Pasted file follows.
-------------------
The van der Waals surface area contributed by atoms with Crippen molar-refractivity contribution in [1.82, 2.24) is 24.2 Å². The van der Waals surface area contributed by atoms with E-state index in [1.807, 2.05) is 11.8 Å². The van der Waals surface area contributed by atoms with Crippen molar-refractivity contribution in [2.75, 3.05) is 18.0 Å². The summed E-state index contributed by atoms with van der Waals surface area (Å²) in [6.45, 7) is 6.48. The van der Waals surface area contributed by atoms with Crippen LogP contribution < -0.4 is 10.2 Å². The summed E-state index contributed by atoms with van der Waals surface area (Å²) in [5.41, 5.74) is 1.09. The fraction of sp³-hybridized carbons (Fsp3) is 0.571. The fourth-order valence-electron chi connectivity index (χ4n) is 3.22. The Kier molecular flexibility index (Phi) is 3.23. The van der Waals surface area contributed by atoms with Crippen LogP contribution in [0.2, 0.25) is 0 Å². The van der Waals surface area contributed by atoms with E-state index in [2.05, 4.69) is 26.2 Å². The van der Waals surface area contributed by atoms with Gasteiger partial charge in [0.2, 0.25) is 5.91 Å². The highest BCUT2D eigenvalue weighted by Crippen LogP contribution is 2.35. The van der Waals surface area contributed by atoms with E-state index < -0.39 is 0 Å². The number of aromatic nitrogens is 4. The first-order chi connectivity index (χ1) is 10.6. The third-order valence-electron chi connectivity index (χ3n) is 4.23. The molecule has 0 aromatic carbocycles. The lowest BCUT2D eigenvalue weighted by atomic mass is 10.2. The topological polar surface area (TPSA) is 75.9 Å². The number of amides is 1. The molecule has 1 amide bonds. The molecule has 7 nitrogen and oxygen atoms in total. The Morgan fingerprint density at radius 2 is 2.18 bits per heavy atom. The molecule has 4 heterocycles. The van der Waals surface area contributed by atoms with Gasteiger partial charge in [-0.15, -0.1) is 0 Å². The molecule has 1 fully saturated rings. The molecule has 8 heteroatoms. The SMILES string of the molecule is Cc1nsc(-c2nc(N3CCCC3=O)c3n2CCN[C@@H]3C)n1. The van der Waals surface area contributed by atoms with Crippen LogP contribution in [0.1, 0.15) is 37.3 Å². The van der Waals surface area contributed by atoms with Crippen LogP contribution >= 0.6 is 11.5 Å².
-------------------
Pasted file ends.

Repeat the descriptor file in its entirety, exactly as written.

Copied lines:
The van der Waals surface area contributed by atoms with Crippen molar-refractivity contribution in [1.82, 2.24) is 24.2 Å². The van der Waals surface area contributed by atoms with E-state index in [1.807, 2.05) is 11.8 Å². The van der Waals surface area contributed by atoms with Crippen molar-refractivity contribution in [2.75, 3.05) is 18.0 Å². The summed E-state index contributed by atoms with van der Waals surface area (Å²) in [6.45, 7) is 6.48. The van der Waals surface area contributed by atoms with Crippen LogP contribution < -0.4 is 10.2 Å². The summed E-state index contributed by atoms with van der Waals surface area (Å²) in [5.41, 5.74) is 1.09. The fraction of sp³-hybridized carbons (Fsp3) is 0.571. The fourth-order valence-electron chi connectivity index (χ4n) is 3.22. The Kier molecular flexibility index (Phi) is 3.23. The van der Waals surface area contributed by atoms with Crippen LogP contribution in [0.2, 0.25) is 0 Å². The van der Waals surface area contributed by atoms with E-state index in [2.05, 4.69) is 26.2 Å². The van der Waals surface area contributed by atoms with Gasteiger partial charge in [0.2, 0.25) is 5.91 Å². The highest BCUT2D eigenvalue weighted by Crippen LogP contribution is 2.35. The van der Waals surface area contributed by atoms with E-state index < -0.39 is 0 Å². The number of aromatic nitrogens is 4. The first-order chi connectivity index (χ1) is 10.6. The third-order valence-electron chi connectivity index (χ3n) is 4.23. The molecule has 0 aromatic carbocycles. The lowest BCUT2D eigenvalue weighted by atomic mass is 10.2. The topological polar surface area (TPSA) is 75.9 Å². The number of amides is 1. The molecule has 1 amide bonds. The molecule has 7 nitrogen and oxygen atoms in total. The Morgan fingerprint density at radius 2 is 2.18 bits per heavy atom. The molecule has 4 heterocycles. The van der Waals surface area contributed by atoms with Gasteiger partial charge in [-0.15, -0.1) is 0 Å². The molecule has 1 fully saturated rings. The molecule has 8 heteroatoms. The SMILES string of the molecule is Cc1nsc(-c2nc(N3CCCC3=O)c3n2CCN[C@@H]3C)n1. The van der Waals surface area contributed by atoms with Crippen LogP contribution in [0.1, 0.15) is 37.3 Å². The van der Waals surface area contributed by atoms with Crippen LogP contribution >= 0.6 is 11.5 Å².